Existentialist view: Sees the search for meaning as central. Bad faith is self-deception about one's own actions, living too much according to the false self and not being "true" to one's true self (fundamental personality).

More on the Trait Model of Personality, Consistency & Heritability


Consistency varies depending on the level of measurement. Between any two behaviors, a correlation of r = .20 (6/10 correct) suggests little consistency.

However, when you observe behavior across 10 situations, deduce a score for an underlying trait and then predict a single behavior, prediction increases to about .50 (7.5/10 correct).

If you use your score to predict the score for the next 10 behaviors, prediction jumps to about .75 (almost 9/10 correct).

Note: personality influences behavior in interaction with the situation. Extraversion predicts party behavior; intelligence predicts school performance.

But most behavior is influenced by multiple traits, the situation, and the motivation of the person.

Stability and Change

In adulthood, most personality traits are relatively stable, illustrated in .60 to .80 retest reliability correlations over 1-5 years.

However, correlations indicate relative position, and don't capture changes in means for a whole group.

In childhood, change is more common than in adulthood (both individual change and group change).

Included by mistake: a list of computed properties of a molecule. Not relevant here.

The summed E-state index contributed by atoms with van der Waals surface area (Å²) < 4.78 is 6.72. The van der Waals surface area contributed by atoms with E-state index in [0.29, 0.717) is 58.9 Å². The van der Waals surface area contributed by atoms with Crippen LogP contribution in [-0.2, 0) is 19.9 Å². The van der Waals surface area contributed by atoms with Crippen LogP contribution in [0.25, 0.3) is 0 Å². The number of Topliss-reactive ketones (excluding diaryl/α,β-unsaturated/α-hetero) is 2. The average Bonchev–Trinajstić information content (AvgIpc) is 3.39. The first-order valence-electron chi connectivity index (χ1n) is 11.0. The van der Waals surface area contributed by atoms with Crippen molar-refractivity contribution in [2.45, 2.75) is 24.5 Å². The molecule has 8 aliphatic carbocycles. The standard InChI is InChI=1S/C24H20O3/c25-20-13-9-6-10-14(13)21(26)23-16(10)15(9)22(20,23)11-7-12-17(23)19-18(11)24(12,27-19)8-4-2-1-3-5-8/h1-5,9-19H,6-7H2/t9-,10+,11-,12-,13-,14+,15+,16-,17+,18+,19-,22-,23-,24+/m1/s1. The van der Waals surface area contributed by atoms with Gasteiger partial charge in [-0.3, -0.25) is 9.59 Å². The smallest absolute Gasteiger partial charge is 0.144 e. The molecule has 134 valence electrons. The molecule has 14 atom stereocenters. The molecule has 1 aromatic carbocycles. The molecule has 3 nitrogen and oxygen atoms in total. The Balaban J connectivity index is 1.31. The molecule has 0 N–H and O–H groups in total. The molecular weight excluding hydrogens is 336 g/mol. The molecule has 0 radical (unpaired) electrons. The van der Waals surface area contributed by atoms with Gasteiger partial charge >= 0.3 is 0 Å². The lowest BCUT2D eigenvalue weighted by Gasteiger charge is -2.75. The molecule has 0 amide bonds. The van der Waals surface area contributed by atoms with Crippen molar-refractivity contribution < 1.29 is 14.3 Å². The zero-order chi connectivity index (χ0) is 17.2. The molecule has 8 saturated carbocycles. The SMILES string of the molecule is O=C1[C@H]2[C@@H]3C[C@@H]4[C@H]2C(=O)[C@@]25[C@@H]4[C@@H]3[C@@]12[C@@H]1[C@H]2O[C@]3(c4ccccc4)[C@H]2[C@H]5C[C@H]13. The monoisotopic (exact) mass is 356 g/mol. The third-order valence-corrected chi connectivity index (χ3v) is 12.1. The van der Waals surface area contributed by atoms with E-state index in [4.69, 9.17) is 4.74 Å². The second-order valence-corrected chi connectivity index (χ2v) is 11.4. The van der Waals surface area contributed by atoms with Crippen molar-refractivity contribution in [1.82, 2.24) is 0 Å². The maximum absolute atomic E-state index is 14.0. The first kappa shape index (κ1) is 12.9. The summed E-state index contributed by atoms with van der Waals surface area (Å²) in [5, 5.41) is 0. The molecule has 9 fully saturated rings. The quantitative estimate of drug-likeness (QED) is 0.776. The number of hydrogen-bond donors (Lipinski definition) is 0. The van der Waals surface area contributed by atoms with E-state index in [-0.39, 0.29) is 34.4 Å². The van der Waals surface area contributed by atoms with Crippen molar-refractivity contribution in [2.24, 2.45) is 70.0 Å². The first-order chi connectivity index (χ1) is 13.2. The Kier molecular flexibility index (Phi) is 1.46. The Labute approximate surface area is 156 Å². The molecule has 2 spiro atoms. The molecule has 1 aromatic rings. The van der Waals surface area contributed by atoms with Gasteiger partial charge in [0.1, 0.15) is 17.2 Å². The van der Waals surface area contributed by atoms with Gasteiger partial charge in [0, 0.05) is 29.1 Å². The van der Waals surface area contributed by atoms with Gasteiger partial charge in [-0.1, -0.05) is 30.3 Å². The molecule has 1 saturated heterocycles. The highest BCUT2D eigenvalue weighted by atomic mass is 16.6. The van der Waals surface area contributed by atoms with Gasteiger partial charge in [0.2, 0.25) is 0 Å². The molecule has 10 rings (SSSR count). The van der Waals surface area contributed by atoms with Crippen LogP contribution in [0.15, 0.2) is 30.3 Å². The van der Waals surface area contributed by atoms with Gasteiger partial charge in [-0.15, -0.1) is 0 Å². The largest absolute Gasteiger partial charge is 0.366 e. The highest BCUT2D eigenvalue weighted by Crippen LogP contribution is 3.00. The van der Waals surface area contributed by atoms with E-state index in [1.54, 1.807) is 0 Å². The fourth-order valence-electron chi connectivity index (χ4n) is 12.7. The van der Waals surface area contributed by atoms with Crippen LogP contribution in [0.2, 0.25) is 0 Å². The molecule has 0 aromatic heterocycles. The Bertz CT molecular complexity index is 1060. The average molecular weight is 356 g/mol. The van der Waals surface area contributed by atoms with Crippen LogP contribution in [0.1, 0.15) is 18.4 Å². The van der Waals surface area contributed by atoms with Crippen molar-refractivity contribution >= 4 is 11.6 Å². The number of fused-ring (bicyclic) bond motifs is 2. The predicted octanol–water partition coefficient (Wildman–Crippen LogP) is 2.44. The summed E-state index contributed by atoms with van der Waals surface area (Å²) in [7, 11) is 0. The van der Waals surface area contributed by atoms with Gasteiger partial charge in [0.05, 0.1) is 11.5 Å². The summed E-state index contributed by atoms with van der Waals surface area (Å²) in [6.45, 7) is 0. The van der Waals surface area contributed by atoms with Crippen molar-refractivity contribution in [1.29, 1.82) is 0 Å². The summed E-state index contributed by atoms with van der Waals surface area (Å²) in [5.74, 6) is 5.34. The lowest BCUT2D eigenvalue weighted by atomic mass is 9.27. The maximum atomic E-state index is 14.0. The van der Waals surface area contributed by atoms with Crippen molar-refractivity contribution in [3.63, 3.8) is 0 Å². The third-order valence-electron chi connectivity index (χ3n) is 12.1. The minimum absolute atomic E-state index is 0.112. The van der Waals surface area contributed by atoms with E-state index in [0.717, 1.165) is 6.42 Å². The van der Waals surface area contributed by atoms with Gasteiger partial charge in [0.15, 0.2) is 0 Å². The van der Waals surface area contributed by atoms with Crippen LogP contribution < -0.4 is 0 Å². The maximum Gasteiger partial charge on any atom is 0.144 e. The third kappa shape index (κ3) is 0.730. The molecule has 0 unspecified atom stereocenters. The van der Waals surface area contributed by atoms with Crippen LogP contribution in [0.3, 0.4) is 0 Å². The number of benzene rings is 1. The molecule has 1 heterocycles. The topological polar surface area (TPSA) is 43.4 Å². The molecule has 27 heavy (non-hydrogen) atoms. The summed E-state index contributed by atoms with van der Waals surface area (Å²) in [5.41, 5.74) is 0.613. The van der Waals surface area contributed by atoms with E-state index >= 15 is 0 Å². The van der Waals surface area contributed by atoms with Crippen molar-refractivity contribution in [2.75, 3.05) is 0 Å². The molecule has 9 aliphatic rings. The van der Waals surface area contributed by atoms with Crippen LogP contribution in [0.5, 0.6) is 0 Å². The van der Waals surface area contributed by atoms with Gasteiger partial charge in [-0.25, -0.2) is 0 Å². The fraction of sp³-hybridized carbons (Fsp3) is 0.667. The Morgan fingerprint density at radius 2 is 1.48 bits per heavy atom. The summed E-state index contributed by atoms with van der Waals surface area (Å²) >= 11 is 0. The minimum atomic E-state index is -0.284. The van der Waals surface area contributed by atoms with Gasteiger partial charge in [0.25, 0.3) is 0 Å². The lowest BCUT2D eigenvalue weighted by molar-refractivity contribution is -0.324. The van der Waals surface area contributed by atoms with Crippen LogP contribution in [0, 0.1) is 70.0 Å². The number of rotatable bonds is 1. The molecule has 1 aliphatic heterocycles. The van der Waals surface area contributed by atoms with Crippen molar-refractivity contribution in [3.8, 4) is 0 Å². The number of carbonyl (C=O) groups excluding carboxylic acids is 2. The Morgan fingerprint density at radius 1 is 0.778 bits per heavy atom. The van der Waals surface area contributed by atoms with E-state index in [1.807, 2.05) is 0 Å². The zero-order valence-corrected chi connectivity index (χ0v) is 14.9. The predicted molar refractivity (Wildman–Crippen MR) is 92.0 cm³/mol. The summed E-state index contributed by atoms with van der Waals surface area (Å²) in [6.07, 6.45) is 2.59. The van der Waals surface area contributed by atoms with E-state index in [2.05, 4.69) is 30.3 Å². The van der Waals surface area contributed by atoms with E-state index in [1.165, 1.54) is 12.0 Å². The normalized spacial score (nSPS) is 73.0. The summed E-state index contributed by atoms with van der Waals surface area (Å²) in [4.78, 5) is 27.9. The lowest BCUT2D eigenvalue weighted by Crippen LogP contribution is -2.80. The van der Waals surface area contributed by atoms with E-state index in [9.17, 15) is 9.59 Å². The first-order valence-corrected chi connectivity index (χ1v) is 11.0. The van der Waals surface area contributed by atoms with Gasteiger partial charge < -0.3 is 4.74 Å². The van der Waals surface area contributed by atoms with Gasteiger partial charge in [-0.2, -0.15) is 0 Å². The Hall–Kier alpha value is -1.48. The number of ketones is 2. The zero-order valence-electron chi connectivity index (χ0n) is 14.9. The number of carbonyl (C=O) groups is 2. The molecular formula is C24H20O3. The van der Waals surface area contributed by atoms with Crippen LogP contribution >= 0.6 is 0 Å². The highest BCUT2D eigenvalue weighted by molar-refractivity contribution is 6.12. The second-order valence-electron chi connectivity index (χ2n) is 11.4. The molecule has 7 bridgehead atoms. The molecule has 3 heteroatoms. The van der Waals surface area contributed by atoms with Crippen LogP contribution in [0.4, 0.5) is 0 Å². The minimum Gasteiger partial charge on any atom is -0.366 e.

Genetic and Environmental Basis of Personality

Heritability (H) can be calculatedfrom

correlation data of MZ and DZ. Assuming that MZ twins are 100% genetically similar and DZ

twins are 50% genetically similar (compared to MZ), the within-pair correlations on personality measures

tell us the strength of genetic influence.

If we assume twins have equal

environments, we can estimate H as follows:

Whatever the environmental

influence on personality similarity between MZ twins and between DZ twins, the difference between their

personality similarity must be due to their difference in genetic similarity; that difference is 50%, so doubling the difference in personality similarity gives you an index of how much the genetic factors predict personality similarity.

For example, if MZ correlate .41 and DZ correlate .24 on neuroticism, (see Table 12.5) then their difference in personality similarity is .17. That difference is, according to the assumptions, explained by

their 50% genetic difference; so doubling the difference gives you an estimate of the total genetic

contribution: H = .34.

Twin studies suggest a heritability of most personality traits of H = 40%; adoption studies suggest an H of 20%.:


Discrepancy of H estimates between twin studies (40%) and adoption studies (20%) is partly

due to an overestimation of MZ similarity in twin studies: MZ twins are treated (by parents and the environment) more similarly than are DZ twins violating the equal environment assumption discussed above. Also, pairs of DZ may differ in gender, which generates quite different environments.

MZ correlations are substantially lower if reared apart than if reared together whereas DZ twins are about equally similar when reared together or apart.

(Table 12.4)